The Obama administration opted to repay all loans taken out by former Corinthian students. But the Education Department had only processed about half the requests when President Donald Trump took office. Newly appointed Education Secretary Betsy DeVos halted the program and promised to come up with a new plan that accounted for the harm students actually suffered, while also protecting taxpayers from picking up the total tab. DeVos ultimately decided to use income information provided by the Social Security Administration to compare the former students’ earnings to others who attended similar programs. But using that data violated the federal Privacy Act, the court ruled.

A judge will decide after a June 4 hearing whether to order DeVos to restart the full loan repayment program or give her more time to come up with a new way to compare earnings data. The government has already spent $550 million to repay for-profit college students’ loans. —L.J.

A sign in a office building in Silver Spring, Md., for Everest Institute, owned by Corinthian Colleges Inc.

A sign in a office building in Silver Spring, Md., for Everest Institute, owned by Corinthian Colleges Inc. Associated Press/Photo by Jose Luis Magana

Buckling down on school bus safety

The National Transportation Safety Board wants all new large school buses to come with lap and shoulder belts. The recommendation, made last week in a report on two fatal school bus crashes in 2016, upgraded the previous suggestion for states to consider such safety measures. But it didn’t carry the weight of a federal mandate. States remain free to make their own rules about school bus safety, and only eight states require any kind of passenger restraints.

In one of the crashes that triggered the recommendation, six children died when their bus careened off a winding road in Chattanooga, Tenn. The 24-year-old bus driver faces four years in prison. Investigators determined the lack of seatbelts contributed to the crash’s severity. Still, state lawmakers haven’t moved to require the belts, in part because of the cost. Estimates pin the annual bill at nearly $13 million for school districts and $2.2 million for the state.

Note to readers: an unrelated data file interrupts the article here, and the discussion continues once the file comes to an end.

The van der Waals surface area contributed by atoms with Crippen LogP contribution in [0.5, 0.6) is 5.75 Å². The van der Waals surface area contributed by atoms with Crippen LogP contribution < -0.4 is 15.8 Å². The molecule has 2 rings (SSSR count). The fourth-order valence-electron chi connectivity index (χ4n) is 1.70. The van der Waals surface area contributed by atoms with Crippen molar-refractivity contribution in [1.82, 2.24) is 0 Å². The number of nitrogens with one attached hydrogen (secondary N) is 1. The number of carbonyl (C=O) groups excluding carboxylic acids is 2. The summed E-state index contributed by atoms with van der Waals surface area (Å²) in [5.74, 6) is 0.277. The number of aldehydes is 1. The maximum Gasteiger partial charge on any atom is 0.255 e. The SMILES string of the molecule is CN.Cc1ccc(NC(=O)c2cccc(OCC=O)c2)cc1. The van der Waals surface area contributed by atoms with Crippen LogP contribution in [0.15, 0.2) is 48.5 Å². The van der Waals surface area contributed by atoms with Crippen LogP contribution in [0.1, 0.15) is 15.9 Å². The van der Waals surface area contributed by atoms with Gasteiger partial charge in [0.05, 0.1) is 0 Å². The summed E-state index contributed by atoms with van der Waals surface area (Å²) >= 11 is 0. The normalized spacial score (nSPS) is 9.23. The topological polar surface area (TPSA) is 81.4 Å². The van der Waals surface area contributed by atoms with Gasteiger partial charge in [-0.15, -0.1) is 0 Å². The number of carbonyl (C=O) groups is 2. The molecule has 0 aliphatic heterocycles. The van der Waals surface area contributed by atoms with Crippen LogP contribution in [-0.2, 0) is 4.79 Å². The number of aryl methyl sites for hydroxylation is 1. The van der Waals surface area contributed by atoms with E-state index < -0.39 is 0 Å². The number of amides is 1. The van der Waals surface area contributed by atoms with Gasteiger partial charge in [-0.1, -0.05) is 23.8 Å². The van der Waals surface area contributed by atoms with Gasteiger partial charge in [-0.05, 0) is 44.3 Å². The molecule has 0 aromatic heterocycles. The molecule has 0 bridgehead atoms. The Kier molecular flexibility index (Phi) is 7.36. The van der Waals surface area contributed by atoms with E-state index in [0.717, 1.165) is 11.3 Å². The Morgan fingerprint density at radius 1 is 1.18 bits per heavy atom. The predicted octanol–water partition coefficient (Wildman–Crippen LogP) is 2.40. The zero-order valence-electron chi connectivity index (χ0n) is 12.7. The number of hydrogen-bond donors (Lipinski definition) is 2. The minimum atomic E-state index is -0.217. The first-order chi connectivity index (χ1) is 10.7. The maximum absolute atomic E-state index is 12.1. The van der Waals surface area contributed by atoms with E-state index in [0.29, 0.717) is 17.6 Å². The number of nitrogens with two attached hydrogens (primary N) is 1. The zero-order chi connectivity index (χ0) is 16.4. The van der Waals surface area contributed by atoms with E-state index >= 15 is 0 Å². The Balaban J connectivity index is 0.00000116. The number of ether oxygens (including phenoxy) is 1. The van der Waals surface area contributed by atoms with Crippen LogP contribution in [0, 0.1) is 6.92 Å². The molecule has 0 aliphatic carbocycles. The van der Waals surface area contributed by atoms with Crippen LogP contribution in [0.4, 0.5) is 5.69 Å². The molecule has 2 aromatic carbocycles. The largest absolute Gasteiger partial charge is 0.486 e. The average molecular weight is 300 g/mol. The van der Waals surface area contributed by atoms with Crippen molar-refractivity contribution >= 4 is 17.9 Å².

School buses are among the safest modes of travel, but any accident that causes a child’s death prompts questions about whether they could be made safer. Earlier this month, a school bus collided with a dump truck in New Jersey, killing a student and a teacher. —L.J.

No connection?

A Florida judge has thrown out felony hazing charges against four members of a now disbanded fraternity at Florida State, where a 20-year-old pledge died last year after an off-campus party. Andrew Coffey suffered acute alcohol poisoning, and police said the group’s members coerced him to drink an entire bottle of bourbon. But the judge ruled prosecutors hadn’t done enough to connect the four defendants’ actions directly to Coffey’s death. The state attorney plans to appeal. This is the second high-profile fraternity hazing death that has failed to bring serious charges for the men involved. A Pennsylvania judge twice threw out the most serious charges against members of a fraternity at Penn State involved in the death of a 19-year-old pledge who died of head trauma after stumbling down the basement stairs at the group’s house. —L.J.

Hard work pays off

And finally, because we could all use some good news, don’t miss this story about a teen who spent some time living in a homeless shelter during elementary and middle school. Bullies nicknamed him “Harvard” because he always had his nose in a book. But Richard Jenkins is getting the last laugh: He learned last week he’s earned a full ride to the Ivy League school. —L.J.

Leigh Jones

Leigh is managing editor for WORLD Radio. She is a World Journalism Institute graduate who spent six years as a newspaper reporter in Texas before joining WORLD. Leigh also co-wrote Infinite Monster: Courage, Hope, and Resurrection in the Face of One of America's Largest Hurricanes. She resides with her husband and daughter in Houston, Texas.